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Tuesday, 21 November, 2000, 17:17 GMT
Afghanistan's military stalemate
Opposition fighters in AFghanistan
The opposition has not managed a breakthrough
By Ian MacWilliam in Afghanistan

The remote town of Faizabad tucked away in the Hindu Kush mountains of Afghanistan's far north-east has become the new "capital" of the opposition since its stronghold of Taloqan fell to Taleban forces in September.

Ahmed Shah Massoud
Ahmed Shah Massoud: Main opposition commander
The hard-pressed people of Faizabad were preparing to become the next target of the advancing Taleban - but the arrival of the Afghan winter means they may escape this particular trial, at least until next spring.

The man still recognised by the United Nations as Afghanistan's president is Professor Burhanuddin Rabbani, but the military commander Ahmad Shah Massoud is the key figure behind the opposition alliance fighting the Taleban.

After the Soviet-backed government fell, Professor Rabbani sat in Kabul as head of the Mujahideen government, with Massoud as his defence minister.

Massoud's strategy

Those days are now a distant memory.

Massoud says he will recapture Taloqan - but many observers say this could be difficult.

Afghanistan map
His forces are greatly outnumbered by the fighters available to the Taleban.

Although Massoud has been the most organised and resilient of Afghan commanders throughout the war, he is now largely confined to his original territorial base in the Panjshir Valley and Badakhshan province.

He is in no position to defeat the Taleban, who control 95% of the country.

"In the near future, the strategy is simply to impress upon the Taleban and their backers in Pakistan that there can be no military solution to the problems of Afghanistan," according to Anthony Davis, a correspondent for Jane's Defence Weekly.

He says that Massoud's hope is that negotiations can take place and that after a period of some months, elections under UN supervision could take place in Afghanistan.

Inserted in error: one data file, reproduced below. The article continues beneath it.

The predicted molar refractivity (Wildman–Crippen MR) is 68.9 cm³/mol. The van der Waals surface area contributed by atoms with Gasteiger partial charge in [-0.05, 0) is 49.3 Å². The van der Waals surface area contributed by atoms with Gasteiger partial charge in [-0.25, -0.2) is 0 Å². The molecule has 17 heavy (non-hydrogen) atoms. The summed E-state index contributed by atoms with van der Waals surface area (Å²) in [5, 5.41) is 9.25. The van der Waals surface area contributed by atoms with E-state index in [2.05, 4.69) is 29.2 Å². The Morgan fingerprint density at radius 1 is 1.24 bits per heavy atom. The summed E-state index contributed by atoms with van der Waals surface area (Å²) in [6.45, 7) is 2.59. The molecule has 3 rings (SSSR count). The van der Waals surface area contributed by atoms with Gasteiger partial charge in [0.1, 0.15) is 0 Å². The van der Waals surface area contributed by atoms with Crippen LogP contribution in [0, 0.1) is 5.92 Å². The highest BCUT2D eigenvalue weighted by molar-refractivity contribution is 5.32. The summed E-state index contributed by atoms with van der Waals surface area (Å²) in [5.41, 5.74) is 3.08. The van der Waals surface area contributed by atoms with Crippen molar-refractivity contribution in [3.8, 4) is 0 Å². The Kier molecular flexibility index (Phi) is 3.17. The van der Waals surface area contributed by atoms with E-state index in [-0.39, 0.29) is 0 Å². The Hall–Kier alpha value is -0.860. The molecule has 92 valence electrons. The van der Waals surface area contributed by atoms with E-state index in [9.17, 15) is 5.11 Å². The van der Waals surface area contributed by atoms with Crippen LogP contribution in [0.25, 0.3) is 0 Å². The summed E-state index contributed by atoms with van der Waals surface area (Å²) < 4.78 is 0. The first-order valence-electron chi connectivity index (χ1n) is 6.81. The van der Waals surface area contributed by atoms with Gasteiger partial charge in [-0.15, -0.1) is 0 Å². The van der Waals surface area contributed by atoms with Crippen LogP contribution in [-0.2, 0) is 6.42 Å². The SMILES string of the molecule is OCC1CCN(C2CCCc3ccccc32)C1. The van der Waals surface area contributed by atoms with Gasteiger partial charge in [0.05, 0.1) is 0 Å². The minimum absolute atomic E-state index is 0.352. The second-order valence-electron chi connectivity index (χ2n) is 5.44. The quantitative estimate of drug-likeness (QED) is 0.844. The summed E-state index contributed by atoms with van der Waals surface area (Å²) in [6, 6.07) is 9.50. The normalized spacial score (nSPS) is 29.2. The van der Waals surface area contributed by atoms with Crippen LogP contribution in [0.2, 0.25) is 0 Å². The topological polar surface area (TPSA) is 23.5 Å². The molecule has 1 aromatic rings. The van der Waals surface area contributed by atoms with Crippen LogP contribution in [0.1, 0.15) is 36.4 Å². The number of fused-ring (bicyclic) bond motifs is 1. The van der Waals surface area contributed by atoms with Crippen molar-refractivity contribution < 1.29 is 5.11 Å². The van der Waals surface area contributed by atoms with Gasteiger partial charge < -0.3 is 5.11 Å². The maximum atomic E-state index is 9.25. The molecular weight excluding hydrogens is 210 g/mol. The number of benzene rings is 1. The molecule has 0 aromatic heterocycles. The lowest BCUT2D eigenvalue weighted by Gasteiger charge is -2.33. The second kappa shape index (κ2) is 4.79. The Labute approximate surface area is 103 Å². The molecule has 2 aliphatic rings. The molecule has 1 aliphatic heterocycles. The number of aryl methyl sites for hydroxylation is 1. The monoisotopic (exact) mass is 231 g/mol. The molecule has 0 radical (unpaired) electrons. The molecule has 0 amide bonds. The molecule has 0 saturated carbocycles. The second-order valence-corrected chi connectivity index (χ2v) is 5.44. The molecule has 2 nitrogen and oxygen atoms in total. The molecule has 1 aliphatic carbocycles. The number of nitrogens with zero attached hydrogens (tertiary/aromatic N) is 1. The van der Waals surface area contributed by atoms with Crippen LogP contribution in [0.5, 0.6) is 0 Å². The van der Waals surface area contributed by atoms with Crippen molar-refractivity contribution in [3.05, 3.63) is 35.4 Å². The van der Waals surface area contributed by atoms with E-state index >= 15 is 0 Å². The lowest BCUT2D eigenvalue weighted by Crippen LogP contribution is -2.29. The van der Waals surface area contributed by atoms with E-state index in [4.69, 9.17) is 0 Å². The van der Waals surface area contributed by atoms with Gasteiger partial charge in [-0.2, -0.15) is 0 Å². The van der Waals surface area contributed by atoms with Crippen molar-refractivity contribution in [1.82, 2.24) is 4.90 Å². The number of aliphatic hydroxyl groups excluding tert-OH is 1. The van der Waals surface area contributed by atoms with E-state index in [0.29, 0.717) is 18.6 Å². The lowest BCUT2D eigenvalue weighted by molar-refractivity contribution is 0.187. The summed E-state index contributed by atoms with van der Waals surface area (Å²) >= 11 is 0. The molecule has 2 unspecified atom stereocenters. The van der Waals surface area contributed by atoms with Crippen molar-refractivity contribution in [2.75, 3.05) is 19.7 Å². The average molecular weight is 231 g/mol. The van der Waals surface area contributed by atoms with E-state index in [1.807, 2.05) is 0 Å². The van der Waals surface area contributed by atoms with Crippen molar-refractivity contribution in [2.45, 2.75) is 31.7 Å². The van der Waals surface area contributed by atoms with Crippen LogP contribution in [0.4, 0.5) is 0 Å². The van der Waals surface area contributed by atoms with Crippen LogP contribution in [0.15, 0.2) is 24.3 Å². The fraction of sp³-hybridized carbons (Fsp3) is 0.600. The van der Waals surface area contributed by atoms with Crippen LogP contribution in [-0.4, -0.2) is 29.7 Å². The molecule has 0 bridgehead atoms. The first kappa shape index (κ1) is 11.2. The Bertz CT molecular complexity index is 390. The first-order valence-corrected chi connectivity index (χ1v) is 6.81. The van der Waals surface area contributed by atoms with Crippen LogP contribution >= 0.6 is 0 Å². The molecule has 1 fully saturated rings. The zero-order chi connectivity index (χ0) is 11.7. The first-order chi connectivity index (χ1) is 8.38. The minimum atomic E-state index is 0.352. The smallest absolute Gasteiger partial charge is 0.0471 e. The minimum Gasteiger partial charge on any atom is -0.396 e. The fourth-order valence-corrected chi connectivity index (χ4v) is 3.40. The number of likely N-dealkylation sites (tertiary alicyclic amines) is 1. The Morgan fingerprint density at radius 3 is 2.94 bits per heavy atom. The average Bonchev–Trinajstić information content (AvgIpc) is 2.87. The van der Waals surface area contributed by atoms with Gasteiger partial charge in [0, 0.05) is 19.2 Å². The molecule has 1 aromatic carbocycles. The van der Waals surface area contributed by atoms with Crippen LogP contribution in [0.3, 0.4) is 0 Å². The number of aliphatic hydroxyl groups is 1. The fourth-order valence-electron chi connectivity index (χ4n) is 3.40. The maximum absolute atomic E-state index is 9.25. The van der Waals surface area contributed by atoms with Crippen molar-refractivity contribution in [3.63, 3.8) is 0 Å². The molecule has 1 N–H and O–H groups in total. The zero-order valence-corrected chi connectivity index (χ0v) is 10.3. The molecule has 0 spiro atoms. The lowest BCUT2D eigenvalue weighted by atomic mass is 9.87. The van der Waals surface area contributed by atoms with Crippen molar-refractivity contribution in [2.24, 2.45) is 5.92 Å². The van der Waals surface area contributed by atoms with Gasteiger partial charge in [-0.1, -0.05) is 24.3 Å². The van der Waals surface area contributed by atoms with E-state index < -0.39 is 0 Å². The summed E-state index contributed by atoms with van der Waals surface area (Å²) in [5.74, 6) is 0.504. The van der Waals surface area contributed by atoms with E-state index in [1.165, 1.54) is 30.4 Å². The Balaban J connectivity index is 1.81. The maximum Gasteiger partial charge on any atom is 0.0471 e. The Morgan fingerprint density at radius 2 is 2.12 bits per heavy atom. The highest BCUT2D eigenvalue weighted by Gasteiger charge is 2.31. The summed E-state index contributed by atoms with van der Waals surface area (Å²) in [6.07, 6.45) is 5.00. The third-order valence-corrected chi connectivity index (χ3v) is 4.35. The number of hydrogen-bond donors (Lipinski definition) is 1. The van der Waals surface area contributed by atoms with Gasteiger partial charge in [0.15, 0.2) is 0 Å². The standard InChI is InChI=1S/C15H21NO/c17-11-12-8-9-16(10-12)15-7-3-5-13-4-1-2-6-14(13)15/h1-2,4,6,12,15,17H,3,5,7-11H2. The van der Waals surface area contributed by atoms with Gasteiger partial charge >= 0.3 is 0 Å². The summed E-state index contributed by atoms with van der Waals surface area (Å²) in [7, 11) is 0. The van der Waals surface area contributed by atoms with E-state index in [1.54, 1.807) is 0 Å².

Seeking victory

However, recent Taleban advances suggest the Islamist militia still seeks a final military victory.

Opposition fighters
Defeating the Taleban is highly unlikely
According to Zalmy Khalilzad of the Rand Corporation in Washington, the military balance favours the Taleban.

"The question for the opposition is whether they can compensate for those advantages by gaining substantial outside support to redress the changes which have taken place. Unless they do so, I think the equation is likely to continue to favour the Taleban."

Ironically, Massoud's survival is now helped by military aid from his old enemies in Moscow, who fear any advance of the radical Taleban.

But the Taleban are also dependent on outside assistance. Pakistani assistance has certainly been one of the keys to the Taleban's fighting strength.

War weary

But Anthony Davis says they have been finding it increasingly difficult to find recruits among war-weary Afghans.

"According to current estimates, of the task force they have operating in the recent offensives in the north-east, up to one-third of that force of some 15,000-20,000 men is foreign."

Taleb fighter
The Taleban may be facing a manpower problem
He says they do not have enough Afghan recruits to fill the ranks and are depending to a very significant degree on Pakistani religious volunteers, Arab freelancers and, according to recent reports, even Pakistan army troops.

But while foreign involvement prolongs the Afghan conflict, the unresolved internal power struggle is the fundamental problem.

The Taleban see no need for compromise with the opposition.

Internal divisions

Their takeover of large parts of Afghanistan has proceeded as much by local defections as by outright military conquest, as local leaders have thrown in their lot with the dominant power.

Afghan conflicts are rarely fought in a hurry; but if the Taleban launch a spring offensive against Faizabad, and if Massoud is one day reduced to the status of a troublesome guerrilla leader in the remote mountains, the Taleban would then have to face the question of their own internal divisions.

In Afghanistan, power still comes from the barrel of a gun, but the Afghans are a people who have rarely tolerated oppression for long.

The Taleban will have to win the consent of the majority of Afghans if they are to avoid breaking into factions.

In the long term, this could be their most testing challenge.

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See also:

07 Aug 00 | South Asia
Civilians 'flee' Taleban advance
10 Jul 00 | South Asia
New fighting near Kabul
03 Aug 00 | South Asia
Taleban take northern town
30 Jul 00 | South Asia
Taleban push north past key town
29 Jul 00 | South Asia
Taleban slice opposition lifeline
01 Jul 00 | South Asia
Taleban fighters launch new offensive
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